French Pointing Dog - Pyrenean type (Braque Français type Pyrénées)

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chestnut, chestnut pinto, speckled
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Good with kids:
Pros Cons

  • excellent hunter

  • wonderful family companion

  • sociable and friendly

  • good for a novice dog owner

  • easy to groom

  • requires sufficient amount of daily exercises

  • bad guardian


The French Pointing Dog - Pyrenean type (French Pyrenean Pointer) is an all-round hunting dog with its origin in France. This breed can be trained to perform a wide variety of hunting tasks but it demonstrates an extraordinary hunting prowess in tracking and retrieving upland birds. It earned sizeable following in its homeland but it can be fairly rarely found in other countries.


The French Pointing Dog - Pyrenean type was developed by breeding down in size the French Pointing Dog - Gascogne type in the late XVIII century. At this point against the background of overall urbanisation hunters began to prefer more compact, all-purpose hunting dogs over large, strictly specialised hounds. Such kind of dogs could play the role of suburban pets during the workweek and accompany a hunter on the weekends. To satisfy this emerged demand breeders in the Pyrenees started mating French Pointing Dog - Gascogne type with smaller pointing and scenting dogs. Their work resulted into the creation of a new variety of the French Pointing Dog, which was named after the region where it was initially produced.

The first standard of the French Pointing Dog - Pyrenean type was developed in 1880. By 1920 it was officially recognised as a distinct breed and its further crossing with the French Pointing Dog - Gascogne type was greatly discouraged.

The two World Wars had negative effect on the breed population, which reduced very sharply. Until 70s of the XX century very few specimens of this dog had left its native France. In 1975 the first French Pointing Dog - Pyrenean type was brought to North America and eventually several local breeders initiated their breeding programs. The dog deserved its initial repute in Canada and USA greatly thanks to the article in the dog’s magazine, which was published in 1992 and contained the detailed description of the breed. It was granted recognition of the United Kennel Club (UKC) in 2006 under the name Braque Francais de Petite Taille.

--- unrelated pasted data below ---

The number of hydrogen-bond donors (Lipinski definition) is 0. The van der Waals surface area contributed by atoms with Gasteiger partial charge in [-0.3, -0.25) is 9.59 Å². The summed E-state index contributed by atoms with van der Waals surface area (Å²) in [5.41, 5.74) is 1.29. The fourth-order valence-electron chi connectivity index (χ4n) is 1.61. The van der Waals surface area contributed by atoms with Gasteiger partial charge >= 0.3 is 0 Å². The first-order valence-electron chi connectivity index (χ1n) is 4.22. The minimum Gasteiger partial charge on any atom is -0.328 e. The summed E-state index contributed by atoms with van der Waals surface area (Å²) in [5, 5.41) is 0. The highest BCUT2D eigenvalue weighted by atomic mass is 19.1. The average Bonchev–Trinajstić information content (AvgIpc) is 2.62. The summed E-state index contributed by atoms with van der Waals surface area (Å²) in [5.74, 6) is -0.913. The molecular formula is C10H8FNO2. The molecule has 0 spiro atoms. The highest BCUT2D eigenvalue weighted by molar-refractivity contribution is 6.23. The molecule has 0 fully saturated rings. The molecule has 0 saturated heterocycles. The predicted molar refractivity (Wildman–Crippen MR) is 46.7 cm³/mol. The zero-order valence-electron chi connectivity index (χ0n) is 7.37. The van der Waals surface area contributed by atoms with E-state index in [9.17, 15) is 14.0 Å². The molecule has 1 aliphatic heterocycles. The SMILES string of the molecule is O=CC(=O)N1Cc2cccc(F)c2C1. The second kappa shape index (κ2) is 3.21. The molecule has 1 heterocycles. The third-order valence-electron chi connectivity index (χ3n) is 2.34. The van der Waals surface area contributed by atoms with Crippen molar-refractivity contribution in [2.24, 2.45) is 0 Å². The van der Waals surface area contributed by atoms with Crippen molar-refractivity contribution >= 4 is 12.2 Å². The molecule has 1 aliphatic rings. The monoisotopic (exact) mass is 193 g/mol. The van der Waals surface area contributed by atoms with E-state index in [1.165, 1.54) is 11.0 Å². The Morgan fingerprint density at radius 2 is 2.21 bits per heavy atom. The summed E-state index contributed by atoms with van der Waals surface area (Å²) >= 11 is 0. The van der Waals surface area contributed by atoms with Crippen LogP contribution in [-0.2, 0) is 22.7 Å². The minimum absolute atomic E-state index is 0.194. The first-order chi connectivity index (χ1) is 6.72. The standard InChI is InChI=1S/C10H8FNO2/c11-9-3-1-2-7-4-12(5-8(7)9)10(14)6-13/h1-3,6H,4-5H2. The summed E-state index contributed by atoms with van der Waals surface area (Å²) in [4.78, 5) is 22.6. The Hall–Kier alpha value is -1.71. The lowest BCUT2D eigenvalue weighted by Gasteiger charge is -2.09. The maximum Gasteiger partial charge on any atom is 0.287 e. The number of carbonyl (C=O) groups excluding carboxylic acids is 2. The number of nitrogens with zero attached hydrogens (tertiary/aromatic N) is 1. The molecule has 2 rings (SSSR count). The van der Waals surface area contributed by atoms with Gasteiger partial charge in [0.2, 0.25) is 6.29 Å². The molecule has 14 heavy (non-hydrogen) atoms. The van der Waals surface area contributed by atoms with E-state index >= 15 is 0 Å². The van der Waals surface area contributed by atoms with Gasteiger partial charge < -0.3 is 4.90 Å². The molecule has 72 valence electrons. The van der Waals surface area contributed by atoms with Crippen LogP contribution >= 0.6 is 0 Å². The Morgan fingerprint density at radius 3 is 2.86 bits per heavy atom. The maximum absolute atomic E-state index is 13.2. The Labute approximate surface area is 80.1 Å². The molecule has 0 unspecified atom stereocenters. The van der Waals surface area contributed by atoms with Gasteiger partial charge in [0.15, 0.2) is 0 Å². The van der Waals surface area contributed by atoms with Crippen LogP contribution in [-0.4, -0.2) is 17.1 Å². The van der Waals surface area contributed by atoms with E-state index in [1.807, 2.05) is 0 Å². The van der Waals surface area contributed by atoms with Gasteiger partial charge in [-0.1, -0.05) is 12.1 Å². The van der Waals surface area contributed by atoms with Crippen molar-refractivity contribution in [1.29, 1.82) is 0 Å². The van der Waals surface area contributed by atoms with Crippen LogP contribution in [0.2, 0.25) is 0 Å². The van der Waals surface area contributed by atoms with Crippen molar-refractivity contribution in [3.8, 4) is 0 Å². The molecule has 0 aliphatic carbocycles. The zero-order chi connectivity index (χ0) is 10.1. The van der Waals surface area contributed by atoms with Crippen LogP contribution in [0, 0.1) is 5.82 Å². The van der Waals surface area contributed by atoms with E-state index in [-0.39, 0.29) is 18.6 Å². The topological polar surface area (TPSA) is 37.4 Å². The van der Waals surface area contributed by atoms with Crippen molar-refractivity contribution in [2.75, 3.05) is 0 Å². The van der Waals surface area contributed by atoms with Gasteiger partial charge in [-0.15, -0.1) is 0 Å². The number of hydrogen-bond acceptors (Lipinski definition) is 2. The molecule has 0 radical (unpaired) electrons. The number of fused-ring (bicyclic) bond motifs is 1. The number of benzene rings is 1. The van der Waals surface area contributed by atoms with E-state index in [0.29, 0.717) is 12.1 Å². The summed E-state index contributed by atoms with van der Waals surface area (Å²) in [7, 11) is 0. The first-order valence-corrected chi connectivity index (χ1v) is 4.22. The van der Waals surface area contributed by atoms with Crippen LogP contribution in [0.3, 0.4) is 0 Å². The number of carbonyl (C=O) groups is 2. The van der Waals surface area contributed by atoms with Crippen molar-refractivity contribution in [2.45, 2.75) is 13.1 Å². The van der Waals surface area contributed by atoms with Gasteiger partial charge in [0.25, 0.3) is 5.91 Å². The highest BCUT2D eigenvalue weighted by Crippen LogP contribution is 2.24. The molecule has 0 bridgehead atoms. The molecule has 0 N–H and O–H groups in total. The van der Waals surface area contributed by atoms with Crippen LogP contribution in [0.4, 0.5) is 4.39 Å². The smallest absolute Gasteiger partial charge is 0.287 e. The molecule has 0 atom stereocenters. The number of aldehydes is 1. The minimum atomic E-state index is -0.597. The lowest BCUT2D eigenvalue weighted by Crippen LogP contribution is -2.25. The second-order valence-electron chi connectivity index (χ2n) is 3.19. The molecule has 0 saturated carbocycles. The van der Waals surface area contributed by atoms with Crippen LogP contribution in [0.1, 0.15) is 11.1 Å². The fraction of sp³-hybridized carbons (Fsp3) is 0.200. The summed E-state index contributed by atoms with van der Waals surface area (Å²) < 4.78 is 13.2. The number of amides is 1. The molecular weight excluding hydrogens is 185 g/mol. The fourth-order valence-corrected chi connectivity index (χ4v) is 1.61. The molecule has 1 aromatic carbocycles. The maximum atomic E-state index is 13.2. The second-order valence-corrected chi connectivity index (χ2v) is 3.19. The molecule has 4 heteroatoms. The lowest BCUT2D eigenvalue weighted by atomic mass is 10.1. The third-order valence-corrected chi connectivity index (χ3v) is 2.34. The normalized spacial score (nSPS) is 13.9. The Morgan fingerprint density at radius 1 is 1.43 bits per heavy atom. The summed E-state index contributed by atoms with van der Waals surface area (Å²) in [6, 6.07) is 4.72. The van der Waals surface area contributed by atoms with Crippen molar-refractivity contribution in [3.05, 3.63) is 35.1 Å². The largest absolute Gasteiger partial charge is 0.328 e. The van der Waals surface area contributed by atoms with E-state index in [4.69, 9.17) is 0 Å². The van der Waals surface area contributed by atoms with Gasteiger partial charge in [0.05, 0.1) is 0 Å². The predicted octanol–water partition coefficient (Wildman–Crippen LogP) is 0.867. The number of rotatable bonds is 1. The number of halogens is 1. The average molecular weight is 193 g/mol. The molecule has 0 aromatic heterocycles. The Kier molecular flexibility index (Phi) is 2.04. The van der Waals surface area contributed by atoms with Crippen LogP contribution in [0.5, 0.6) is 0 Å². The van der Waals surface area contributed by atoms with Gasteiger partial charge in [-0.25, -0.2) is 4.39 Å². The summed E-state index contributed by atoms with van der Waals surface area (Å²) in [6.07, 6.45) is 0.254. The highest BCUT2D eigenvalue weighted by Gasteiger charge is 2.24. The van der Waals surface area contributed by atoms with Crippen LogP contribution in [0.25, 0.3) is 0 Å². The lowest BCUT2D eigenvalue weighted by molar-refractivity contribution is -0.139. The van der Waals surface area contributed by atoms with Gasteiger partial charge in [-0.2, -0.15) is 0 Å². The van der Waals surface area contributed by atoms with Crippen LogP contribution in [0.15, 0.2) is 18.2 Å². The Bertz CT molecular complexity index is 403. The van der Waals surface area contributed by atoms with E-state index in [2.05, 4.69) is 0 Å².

The French Pyrenean Pointer’s future is fairly secured in its homeland although it can be rarely found in elsewhere in the world. For example, in North America there are only approximately 200 officially registered breed members. This dog is still predominantly owned for its excellent hunting abilities although lots of individual canines simultaneously play the role of much treasured family companions.


The French Pyrenean Pointer is famed not only for its hunting prowess but it has also acquired the reputation of a docile and loving companion animal. This dog tends to cling to people it loves and craves to always stay in their company. The young member of the breed is maybe too active and frisky to become an acceptable playmate for a toddler. At the same the time well-socialised dog will handle small kids with proper carefulness.